Zelda: A Link Between Worlds makes a few solid changes to a tired formula
It takes a little bit of time to get used to the rhythm of Zelda: A Link Between Worlds on the 3DS.
The game is played in the traditional top-down view of A Link to the Past, and you’re missing out on quite a bit of nifty graphical tricks if you decide to play the game in 2D. The game has a sense of visual depth that is interesting and often key to the play itself, and you lose a bit of that magic by playing on a 2DS or by turning off the 3D entirely.
Moving past the visuals, the game gets rid of the sort of progress we’re used to in Zelda games. You no longer proceed a path where you get a new item that allows you to explore new parts of the map in a linear fashion. Instead, a character sets up shop in your house, and allows you to rent whatever equipment you need. You’ll need to pay some rupees, of course, but just about anything you need is available from the beginning of the game.
You’re helped along when items you need soon are conveniently “on sale” so you can rent them, and each item is collected from your corpse when you die. This adds another wrinkle to the game, since death now has a very real cost in terms of rupees. You’ll also need to travel to and from your house to swap out equipment if you don’t want to pay to rent a variety of things at all times, but this is helped along by a witch-based fast travel system.
This creates a game that’s much more open, at least in the first few hours that I’ve played. You can proceed “ahead” of the game if you want, and there is a sense that exploration is a much more welcoming affair. I’m curious to see how this is handled as the game progresses, and I also can’t wait to see what speed runners are able to do with this system.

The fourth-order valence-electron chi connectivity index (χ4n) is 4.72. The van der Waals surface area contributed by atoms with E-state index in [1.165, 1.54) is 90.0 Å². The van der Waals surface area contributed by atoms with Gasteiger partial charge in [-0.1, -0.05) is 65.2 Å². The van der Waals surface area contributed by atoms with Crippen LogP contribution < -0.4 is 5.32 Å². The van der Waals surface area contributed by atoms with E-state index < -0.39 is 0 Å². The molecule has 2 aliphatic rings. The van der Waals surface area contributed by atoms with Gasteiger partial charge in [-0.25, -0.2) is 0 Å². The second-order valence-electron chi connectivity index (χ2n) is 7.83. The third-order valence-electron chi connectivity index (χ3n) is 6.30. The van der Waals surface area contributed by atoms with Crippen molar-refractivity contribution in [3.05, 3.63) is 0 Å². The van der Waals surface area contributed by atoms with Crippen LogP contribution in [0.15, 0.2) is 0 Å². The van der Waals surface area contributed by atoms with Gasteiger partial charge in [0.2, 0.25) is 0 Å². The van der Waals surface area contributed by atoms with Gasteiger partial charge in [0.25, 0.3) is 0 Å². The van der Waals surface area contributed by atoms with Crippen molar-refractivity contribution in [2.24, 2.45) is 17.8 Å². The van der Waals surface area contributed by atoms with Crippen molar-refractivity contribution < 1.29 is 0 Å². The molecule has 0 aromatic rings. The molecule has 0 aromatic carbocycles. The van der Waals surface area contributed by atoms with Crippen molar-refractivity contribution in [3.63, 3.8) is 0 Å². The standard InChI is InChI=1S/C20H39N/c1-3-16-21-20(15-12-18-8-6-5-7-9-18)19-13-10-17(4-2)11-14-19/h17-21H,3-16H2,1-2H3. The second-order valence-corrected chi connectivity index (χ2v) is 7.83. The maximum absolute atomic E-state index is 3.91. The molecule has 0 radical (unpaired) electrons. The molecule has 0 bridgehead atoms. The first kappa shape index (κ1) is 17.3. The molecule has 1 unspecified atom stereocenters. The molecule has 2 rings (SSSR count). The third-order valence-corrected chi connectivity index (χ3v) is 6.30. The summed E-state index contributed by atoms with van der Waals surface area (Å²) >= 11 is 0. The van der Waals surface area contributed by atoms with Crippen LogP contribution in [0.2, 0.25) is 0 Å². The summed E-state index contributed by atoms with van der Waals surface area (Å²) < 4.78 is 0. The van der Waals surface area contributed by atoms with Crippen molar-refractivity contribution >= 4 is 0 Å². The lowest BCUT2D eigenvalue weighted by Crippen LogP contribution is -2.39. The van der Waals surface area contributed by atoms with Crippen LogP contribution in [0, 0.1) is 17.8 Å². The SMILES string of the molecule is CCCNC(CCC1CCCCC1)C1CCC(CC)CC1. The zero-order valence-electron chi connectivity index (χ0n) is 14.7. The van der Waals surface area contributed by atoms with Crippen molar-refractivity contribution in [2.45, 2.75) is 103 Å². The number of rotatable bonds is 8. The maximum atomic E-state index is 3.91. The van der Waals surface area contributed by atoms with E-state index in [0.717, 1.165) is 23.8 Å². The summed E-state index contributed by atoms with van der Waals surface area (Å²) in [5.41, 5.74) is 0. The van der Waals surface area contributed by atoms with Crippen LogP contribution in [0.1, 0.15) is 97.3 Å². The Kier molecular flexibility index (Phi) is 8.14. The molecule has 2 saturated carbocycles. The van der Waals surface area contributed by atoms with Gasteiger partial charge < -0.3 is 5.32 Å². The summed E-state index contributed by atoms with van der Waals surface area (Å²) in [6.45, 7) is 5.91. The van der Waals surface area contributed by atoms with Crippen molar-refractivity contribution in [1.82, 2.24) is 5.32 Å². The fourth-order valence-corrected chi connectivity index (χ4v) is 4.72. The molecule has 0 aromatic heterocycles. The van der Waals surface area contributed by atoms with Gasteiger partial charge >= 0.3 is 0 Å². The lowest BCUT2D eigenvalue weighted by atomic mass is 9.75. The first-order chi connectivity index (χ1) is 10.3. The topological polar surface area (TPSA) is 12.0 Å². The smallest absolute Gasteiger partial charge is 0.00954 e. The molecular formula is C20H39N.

The other interesting change is the magic meter. Your magic level refills on its own, no need to refill it with potions, and your magic replaces any sort of ammunition system. If you flatten yourself to get past one of the many 2D-to-3D puzzles, you’ll be using your magic power. Firing an arrow removes a set amount of magical power, as does planting a bomb.
You don’t need to worry about how many of each thing you’re carrying, but you do need to make sure that you don’t run out of magic when you’re squished into a wall, only to suddenly turn 3D and fall to your doom. Managing your use of magic is also important during boss battles; it can be awkward to find yourself nearly out of hearts and without enough magic for any ranged attacks.
Basically, you have to worry about fewer things when you're out adventuring, and choosing what equipment to rent and take with you, and how likely you are to die and lose your investment is very important. It's also a good idea to unlock as much of the fast-travel system as you can in the early game, as this will make your life much easier.
I'll be able to share more when the embargo is up for the full review, and honestly I've played only the opening hours anyway, but for now I'm having a blast.